It's a story that will make you want to tear up your carpet and and floorboards with hopes of finding a bag of cash, which is what recently happened to a Minnesota home renovation company.
"We’ve seen some weird things when working on homes but this one takes the cake," said Andy Rasmussen of Accessible Homes, a company that specializes in building and remodeling homes to make them accessible for people of all abilities.
Rasmussen's crew was tasked with renovating a home in Bloomington, and while modifying two main level bathrooms into one accessible restroom, they wound up finding a bag of money.
Seriously. They found it in a black plastic bag on top of a heat duct that was located under the subfloor. They opened it and were stunned to see a ton of old cash.
"We looked through it and noticed it was twenty and fifty dollar bills stacked in two rows from the 1980s," Rasmussen said in an email to BMTN. "The money was in poor condition so we didn’t handle it too much as it was pretty fragile and pretty moldy."
They were dumbfounded, said Rasmussen, who said there was about $30,000 in the bag.
"We didn’t know what to do with the money. So we put it in another plastic bag because the black bag was a chewed up and it smelled really moldy."
They were remodeling the home for Bethesda, a non-profit that helps those with developmental disabilities. Instead of pocketing the cash and calling it a day, they called their contact at Bethesda and offered them the money, but not before messing with them a little bit.
"The first thing I asked him to do was sit down and his response was 'what happened, what’s the issue?" Rasmussen explained. "Then I proceeded to ask him who purchases these house as if it wasn’t a good fit for accessibility.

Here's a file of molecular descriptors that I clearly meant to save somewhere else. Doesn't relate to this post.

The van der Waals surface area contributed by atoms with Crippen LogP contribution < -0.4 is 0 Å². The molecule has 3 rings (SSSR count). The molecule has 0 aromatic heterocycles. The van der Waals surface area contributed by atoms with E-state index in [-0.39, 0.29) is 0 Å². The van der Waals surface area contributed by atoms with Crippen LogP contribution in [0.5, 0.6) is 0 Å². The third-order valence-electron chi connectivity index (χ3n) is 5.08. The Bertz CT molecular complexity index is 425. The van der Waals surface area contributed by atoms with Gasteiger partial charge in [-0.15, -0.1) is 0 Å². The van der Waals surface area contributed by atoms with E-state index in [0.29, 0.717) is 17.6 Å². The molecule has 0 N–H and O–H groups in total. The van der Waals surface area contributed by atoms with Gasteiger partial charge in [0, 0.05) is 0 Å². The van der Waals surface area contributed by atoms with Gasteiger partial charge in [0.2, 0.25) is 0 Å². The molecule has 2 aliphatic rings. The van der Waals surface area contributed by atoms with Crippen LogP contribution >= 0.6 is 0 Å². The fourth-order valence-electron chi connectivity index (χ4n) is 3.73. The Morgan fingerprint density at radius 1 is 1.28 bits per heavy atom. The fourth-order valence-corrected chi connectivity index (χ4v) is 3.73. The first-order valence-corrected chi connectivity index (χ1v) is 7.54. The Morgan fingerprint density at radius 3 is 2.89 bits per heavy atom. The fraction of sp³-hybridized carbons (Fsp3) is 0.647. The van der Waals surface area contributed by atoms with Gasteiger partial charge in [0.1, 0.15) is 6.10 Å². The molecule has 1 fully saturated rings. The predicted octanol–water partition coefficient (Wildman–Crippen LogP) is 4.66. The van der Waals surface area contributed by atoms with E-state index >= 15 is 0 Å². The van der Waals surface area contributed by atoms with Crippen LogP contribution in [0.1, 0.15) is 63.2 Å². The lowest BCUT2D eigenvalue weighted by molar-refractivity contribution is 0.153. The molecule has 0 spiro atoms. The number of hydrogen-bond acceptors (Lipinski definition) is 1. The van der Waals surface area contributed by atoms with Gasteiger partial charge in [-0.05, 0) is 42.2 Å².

"His response was: 'Not me. Why, what’s the issue?'"
"I told him we found a boatload of money under the floor. He said 'shut up yeah right,' so I told him, 'seriously there’s like 30k in a bag.'"
Rasmussen said they were speechless after that.
"Accessible Homes was created from our desire to help people stay in their homes and we’re glad that the money found will be used by the non-profit to help people with disabilities," said Rasmussen. "I feel blessed that our employees and company showed their integrity and character as it could have been so easy to not say anything and walk with the money without anyone ever knowing."
"We are so thankful that our contractor on this renovation project, Andy Rasmussen from Accessible Homes, found this money and brought it to our immediate attention," a spokesperson from Bethesda told BMTN. "His honesty and integrity are to be commended.
"A variety of renovations are under way at the property to enhance its appearance and make it more accessible for people with disabilities. For example, we are widening doors and installing ramps in place of stairs. We are excited that by sometime this spring, four people we support will move into their new home."